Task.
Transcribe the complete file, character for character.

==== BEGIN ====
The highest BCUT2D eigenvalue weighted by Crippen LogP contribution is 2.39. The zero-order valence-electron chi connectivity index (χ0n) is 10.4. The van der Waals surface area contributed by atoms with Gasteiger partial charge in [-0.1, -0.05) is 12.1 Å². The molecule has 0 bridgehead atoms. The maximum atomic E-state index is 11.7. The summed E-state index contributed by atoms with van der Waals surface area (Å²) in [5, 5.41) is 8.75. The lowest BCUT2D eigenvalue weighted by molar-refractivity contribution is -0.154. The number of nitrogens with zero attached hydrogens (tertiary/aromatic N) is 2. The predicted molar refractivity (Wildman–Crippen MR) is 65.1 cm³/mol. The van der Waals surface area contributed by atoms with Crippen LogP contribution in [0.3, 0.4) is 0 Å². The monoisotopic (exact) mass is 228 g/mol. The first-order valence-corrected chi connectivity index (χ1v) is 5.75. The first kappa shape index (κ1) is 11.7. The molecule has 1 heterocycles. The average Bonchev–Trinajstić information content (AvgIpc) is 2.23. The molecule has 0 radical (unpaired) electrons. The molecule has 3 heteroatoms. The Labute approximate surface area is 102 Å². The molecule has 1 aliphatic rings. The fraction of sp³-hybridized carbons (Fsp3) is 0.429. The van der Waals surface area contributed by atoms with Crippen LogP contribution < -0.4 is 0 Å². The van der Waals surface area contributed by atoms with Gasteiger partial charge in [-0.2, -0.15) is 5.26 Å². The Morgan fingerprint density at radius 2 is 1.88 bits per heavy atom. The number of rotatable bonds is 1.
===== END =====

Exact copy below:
The highest BCUT2D eigenvalue weighted by Crippen LogP contribution is 2.39. The zero-order valence-electron chi connectivity index (χ0n) is 10.4. The van der Waals surface area contributed by atoms with Gasteiger partial charge in [-0.1, -0.05) is 12.1 Å². The molecule has 0 bridgehead atoms. The maximum atomic E-state index is 11.7. The summed E-state index contributed by atoms with van der Waals surface area (Å²) in [5, 5.41) is 8.75. The lowest BCUT2D eigenvalue weighted by molar-refractivity contribution is -0.154. The number of nitrogens with zero attached hydrogens (tertiary/aromatic N) is 2. The predicted molar refractivity (Wildman–Crippen MR) is 65.1 cm³/mol. The van der Waals surface area contributed by atoms with Crippen LogP contribution in [0.3, 0.4) is 0 Å². The monoisotopic (exact) mass is 228 g/mol. The first-order valence-corrected chi connectivity index (χ1v) is 5.75. The first kappa shape index (κ1) is 11.7. The molecule has 1 heterocycles. The average Bonchev–Trinajstić information content (AvgIpc) is 2.23. The molecule has 0 radical (unpaired) electrons. The molecule has 3 heteroatoms. The Labute approximate surface area is 102 Å². The molecule has 1 aliphatic rings. The fraction of sp³-hybridized carbons (Fsp3) is 0.429. The van der Waals surface area contributed by atoms with Crippen LogP contribution < -0.4 is 0 Å². The van der Waals surface area contributed by atoms with Gasteiger partial charge in [-0.2, -0.15) is 5.26 Å². The Morgan fingerprint density at radius 2 is 1.88 bits per heavy atom. The number of rotatable bonds is 1.